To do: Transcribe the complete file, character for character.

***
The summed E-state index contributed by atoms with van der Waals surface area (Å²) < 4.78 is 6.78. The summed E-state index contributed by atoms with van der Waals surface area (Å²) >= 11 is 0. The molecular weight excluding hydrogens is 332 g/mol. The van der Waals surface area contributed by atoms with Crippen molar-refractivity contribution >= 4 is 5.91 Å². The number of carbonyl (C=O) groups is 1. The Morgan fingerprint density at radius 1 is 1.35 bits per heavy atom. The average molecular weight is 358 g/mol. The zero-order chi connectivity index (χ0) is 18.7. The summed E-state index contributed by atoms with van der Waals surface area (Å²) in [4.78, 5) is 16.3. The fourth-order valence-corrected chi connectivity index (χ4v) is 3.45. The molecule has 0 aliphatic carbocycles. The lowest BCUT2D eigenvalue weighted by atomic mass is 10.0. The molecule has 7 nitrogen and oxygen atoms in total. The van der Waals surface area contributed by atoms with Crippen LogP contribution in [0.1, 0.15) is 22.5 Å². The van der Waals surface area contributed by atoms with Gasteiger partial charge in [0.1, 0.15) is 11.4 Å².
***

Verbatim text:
The summed E-state index contributed by atoms with van der Waals surface area (Å²) < 4.78 is 6.78. The summed E-state index contributed by atoms with van der Waals surface area (Å²) >= 11 is 0. The molecular weight excluding hydrogens is 332 g/mol. The van der Waals surface area contributed by atoms with Crippen molar-refractivity contribution >= 4 is 5.91 Å². The number of carbonyl (C=O) groups is 1. The Morgan fingerprint density at radius 1 is 1.35 bits per heavy atom. The average molecular weight is 358 g/mol. The zero-order chi connectivity index (χ0) is 18.7. The summed E-state index contributed by atoms with van der Waals surface area (Å²) in [4.78, 5) is 16.3. The fourth-order valence-corrected chi connectivity index (χ4v) is 3.45. The molecule has 0 aliphatic carbocycles. The lowest BCUT2D eigenvalue weighted by atomic mass is 10.0. The molecule has 7 nitrogen and oxygen atoms in total. The van der Waals surface area contributed by atoms with Crippen LogP contribution in [0.1, 0.15) is 22.5 Å². The van der Waals surface area contributed by atoms with Gasteiger partial charge in [0.1, 0.15) is 11.4 Å².